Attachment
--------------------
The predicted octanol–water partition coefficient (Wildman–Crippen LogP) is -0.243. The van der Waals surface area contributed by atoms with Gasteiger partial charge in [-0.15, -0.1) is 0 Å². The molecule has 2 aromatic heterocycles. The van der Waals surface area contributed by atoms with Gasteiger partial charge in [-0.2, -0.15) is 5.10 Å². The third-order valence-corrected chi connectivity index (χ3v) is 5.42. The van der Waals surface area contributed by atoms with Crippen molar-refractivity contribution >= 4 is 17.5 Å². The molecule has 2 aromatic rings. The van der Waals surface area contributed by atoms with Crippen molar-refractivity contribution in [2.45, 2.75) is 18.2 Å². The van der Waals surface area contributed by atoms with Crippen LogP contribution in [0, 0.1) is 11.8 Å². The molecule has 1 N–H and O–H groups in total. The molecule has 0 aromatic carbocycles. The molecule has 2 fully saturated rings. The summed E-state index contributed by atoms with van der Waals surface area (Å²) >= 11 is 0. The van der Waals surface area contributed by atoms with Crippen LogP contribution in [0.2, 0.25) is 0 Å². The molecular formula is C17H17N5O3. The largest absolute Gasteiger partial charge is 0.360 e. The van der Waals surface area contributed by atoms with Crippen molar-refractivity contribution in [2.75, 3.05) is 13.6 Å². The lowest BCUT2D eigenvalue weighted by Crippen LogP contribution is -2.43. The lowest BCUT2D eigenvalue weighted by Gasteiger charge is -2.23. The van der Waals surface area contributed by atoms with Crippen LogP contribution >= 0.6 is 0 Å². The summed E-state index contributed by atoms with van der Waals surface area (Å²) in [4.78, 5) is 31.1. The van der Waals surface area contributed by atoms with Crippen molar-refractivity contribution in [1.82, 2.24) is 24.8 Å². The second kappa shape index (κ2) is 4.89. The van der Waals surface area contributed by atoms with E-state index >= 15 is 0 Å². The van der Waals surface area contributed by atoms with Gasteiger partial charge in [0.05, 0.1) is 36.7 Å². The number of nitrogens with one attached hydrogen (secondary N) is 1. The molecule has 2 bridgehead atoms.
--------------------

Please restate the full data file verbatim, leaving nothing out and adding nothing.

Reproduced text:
The predicted octanol–water partition coefficient (Wildman–Crippen LogP) is -0.243. The van der Waals surface area contributed by atoms with Gasteiger partial charge in [-0.15, -0.1) is 0 Å². The molecule has 2 aromatic heterocycles. The van der Waals surface area contributed by atoms with Gasteiger partial charge in [-0.2, -0.15) is 5.10 Å². The third-order valence-corrected chi connectivity index (χ3v) is 5.42. The van der Waals surface area contributed by atoms with Crippen molar-refractivity contribution >= 4 is 17.5 Å². The molecule has 2 aromatic rings. The van der Waals surface area contributed by atoms with Crippen molar-refractivity contribution in [2.45, 2.75) is 18.2 Å². The van der Waals surface area contributed by atoms with Crippen LogP contribution in [0, 0.1) is 11.8 Å². The molecule has 1 N–H and O–H groups in total. The molecule has 0 aromatic carbocycles. The molecule has 2 fully saturated rings. The summed E-state index contributed by atoms with van der Waals surface area (Å²) >= 11 is 0. The van der Waals surface area contributed by atoms with Crippen LogP contribution in [0.2, 0.25) is 0 Å². The molecular formula is C17H17N5O3. The largest absolute Gasteiger partial charge is 0.360 e. The van der Waals surface area contributed by atoms with Crippen molar-refractivity contribution in [2.75, 3.05) is 13.6 Å². The lowest BCUT2D eigenvalue weighted by Crippen LogP contribution is -2.43. The lowest BCUT2D eigenvalue weighted by Gasteiger charge is -2.23. The van der Waals surface area contributed by atoms with Crippen LogP contribution >= 0.6 is 0 Å². The summed E-state index contributed by atoms with van der Waals surface area (Å²) in [4.78, 5) is 31.1. The van der Waals surface area contributed by atoms with Crippen molar-refractivity contribution in [1.82, 2.24) is 24.8 Å². The second kappa shape index (κ2) is 4.89. The van der Waals surface area contributed by atoms with E-state index >= 15 is 0 Å². The van der Waals surface area contributed by atoms with Gasteiger partial charge in [0.05, 0.1) is 36.7 Å². The number of nitrogens with one attached hydrogen (secondary N) is 1. The molecule has 2 bridgehead atoms.